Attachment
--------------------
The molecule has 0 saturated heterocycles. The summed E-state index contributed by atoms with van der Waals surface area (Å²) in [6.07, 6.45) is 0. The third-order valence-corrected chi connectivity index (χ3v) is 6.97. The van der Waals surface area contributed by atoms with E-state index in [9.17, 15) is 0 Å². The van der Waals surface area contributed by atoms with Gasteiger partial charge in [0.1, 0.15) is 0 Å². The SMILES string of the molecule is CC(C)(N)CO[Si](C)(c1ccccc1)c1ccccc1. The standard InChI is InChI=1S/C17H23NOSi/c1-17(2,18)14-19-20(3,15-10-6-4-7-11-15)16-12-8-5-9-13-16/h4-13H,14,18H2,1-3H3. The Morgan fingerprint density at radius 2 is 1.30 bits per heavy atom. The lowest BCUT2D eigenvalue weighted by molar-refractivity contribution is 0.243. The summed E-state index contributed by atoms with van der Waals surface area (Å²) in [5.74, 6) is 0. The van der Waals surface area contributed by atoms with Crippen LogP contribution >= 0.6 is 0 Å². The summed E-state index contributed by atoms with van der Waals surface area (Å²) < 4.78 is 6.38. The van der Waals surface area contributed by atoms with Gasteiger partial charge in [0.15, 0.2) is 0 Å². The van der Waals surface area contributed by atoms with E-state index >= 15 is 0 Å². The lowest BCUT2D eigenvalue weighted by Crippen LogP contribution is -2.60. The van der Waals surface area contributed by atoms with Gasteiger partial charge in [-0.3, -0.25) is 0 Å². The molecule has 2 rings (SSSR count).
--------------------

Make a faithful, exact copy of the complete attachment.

The molecule has 0 saturated heterocycles. The summed E-state index contributed by atoms with van der Waals surface area (Å²) in [6.07, 6.45) is 0. The third-order valence-corrected chi connectivity index (χ3v) is 6.97. The van der Waals surface area contributed by atoms with E-state index in [9.17, 15) is 0 Å². The van der Waals surface area contributed by atoms with Gasteiger partial charge in [0.1, 0.15) is 0 Å². The SMILES string of the molecule is CC(C)(N)CO[Si](C)(c1ccccc1)c1ccccc1. The standard InChI is InChI=1S/C17H23NOSi/c1-17(2,18)14-19-20(3,15-10-6-4-7-11-15)16-12-8-5-9-13-16/h4-13H,14,18H2,1-3H3. The Morgan fingerprint density at radius 2 is 1.30 bits per heavy atom. The lowest BCUT2D eigenvalue weighted by molar-refractivity contribution is 0.243. The summed E-state index contributed by atoms with van der Waals surface area (Å²) in [5.74, 6) is 0. The van der Waals surface area contributed by atoms with Crippen LogP contribution >= 0.6 is 0 Å². The summed E-state index contributed by atoms with van der Waals surface area (Å²) < 4.78 is 6.38. The van der Waals surface area contributed by atoms with Gasteiger partial charge in [0.15, 0.2) is 0 Å². The van der Waals surface area contributed by atoms with E-state index >= 15 is 0 Å². The lowest BCUT2D eigenvalue weighted by Crippen LogP contribution is -2.60. The van der Waals surface area contributed by atoms with Gasteiger partial charge in [-0.3, -0.25) is 0 Å². The molecule has 2 rings (SSSR count).